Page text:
Netflix’s Sierra Burgess is a Loser falls flat with an uninspired plot

Netflixs Sierra Burgess is a Loser falls flat with an uninspired plot

Arriving on the heels of The Peter Kavinsky Phenomenon, Netflix has released yet another teenage rom-com, titled Sierra Burgess is a Loser. Starring Noah Centineo (of To All the Boys I’ve Loved Before fameas a less self-assured, charismatic male lead, Netflix’s latest original movie chronicles the trials and tribulations of Sierra Burgess (Shannon Purser).

Sierra has long since been the target of all the popular girls’ malicious musings at her high school, but when beautiful football player Jamey (Noah Centineo) begins a flirty text-relationship with Sierra- mistaking her number to be that of the queen mean girl, Veronica (Kristine Froseth)- Sierra believes her luck has taken a turn for the better. Thus, Sierra allows the mistaken identity debacle to carry out, relishing in her seemingly once-in-a-lifetime opportunity to strike up a relationship with a guy like Jamey.

Simply put, this rom-com is cheesy. In the era of The Kissing Booth and To All the Boys I’ve Loved Before, this is not a surprising revelation. In fact, this is to be expected. But, there’s a reason “cheesy” worked for the aforementioned Netflix rom-coms– and I just don’t think Sierra Burgess is a Loser shares that.

Where The Kissing Booth is light and cute and fun, and To All the Boys I’ve Loved Before is quirky and sweet and romantic, Sierra Burgess is a Loser is creepy and cringey and colorless. The central plot is essentially a catfish story, repackaged to be charming and endearing; but that attempt fell flat, in my opinion.

While many on the Internet have denounced the normalization of the catfish trope, I disliked it simply because it failed to impress or allure me in the way that most corny rom-com plots can. I am usually very easy to win over when it comes to on-screen romance, but I think the Jamey-Sierra duo didn’t do it for me because they were so disconnected- courtesy of the predominantly technological relationship- and because the relationship was technically a Jamey-Veronica pairing– courtesy of the flawed catfish plot device.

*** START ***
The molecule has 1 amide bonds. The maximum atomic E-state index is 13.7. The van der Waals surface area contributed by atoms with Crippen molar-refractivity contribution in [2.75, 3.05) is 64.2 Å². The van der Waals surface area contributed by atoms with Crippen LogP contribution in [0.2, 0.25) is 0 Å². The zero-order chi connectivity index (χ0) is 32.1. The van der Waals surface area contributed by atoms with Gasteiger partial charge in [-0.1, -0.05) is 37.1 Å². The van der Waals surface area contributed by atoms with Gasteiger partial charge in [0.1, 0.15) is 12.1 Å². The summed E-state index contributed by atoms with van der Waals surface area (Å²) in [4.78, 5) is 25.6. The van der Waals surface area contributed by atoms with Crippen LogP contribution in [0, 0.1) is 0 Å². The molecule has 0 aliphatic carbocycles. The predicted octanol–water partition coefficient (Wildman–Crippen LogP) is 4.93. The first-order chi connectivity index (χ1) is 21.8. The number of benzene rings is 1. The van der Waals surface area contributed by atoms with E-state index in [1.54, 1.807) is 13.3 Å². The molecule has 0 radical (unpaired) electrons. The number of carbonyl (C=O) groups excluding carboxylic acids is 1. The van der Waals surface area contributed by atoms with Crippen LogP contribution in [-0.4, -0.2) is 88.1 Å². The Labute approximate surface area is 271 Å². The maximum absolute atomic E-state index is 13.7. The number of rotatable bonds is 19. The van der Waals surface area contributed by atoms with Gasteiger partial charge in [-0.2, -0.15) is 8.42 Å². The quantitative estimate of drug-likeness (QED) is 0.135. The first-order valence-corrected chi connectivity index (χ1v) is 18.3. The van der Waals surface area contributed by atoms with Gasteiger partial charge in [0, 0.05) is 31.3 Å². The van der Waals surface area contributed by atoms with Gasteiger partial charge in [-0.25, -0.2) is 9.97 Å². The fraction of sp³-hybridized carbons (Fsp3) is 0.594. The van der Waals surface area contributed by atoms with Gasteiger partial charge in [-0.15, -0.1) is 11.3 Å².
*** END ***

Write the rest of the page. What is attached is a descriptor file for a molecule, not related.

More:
Moreover, I found Sierra to not be a very likable protagonist, which made it hard for me to sympathize with her and truly immerse myself in the storyline. Though I appreciate the representation of a non-size zero, intelligent female character, Sierra was annoying to me, perhaps because of the way she enabled the mistaken identity narrative– yet another downfall of the uninspired catfish story.

As much as I disliked Sierra as a character, I must commend the performance of the actress. I think she perfectly portrayed the person Sierra was intended to be: an outcast who is (mostly) content with the person she is. And, of course, Centineo did right by Netflix once again, easily shedding his larger-than-life, Peter Kavinsky persona to give an authentic performance of the sweet, reserved Jamey.

Additionally, a hidden gem of this film is RJ Cyler and his role as Sierra’s best friend, Dan. Despite the movie being classified as a rom-com, the only true comedy comes from Dan, who is a sassy and witty foil to Sierra. He is seemingly the only voice of reason and common sense in the Sierra Burgess universe.

Overall, despite some admittedly meritable acting, Sierra Burgess is a Loser was a solid disappointment. It was not a grossly abhorrent movie, but I expected better from a movie that had so much potential, especially considering it was coming from Netflix. In a world where we’re finally seeing the revival of quality rom-coms, Sierra Burgess is a Loser is an undeniable shame.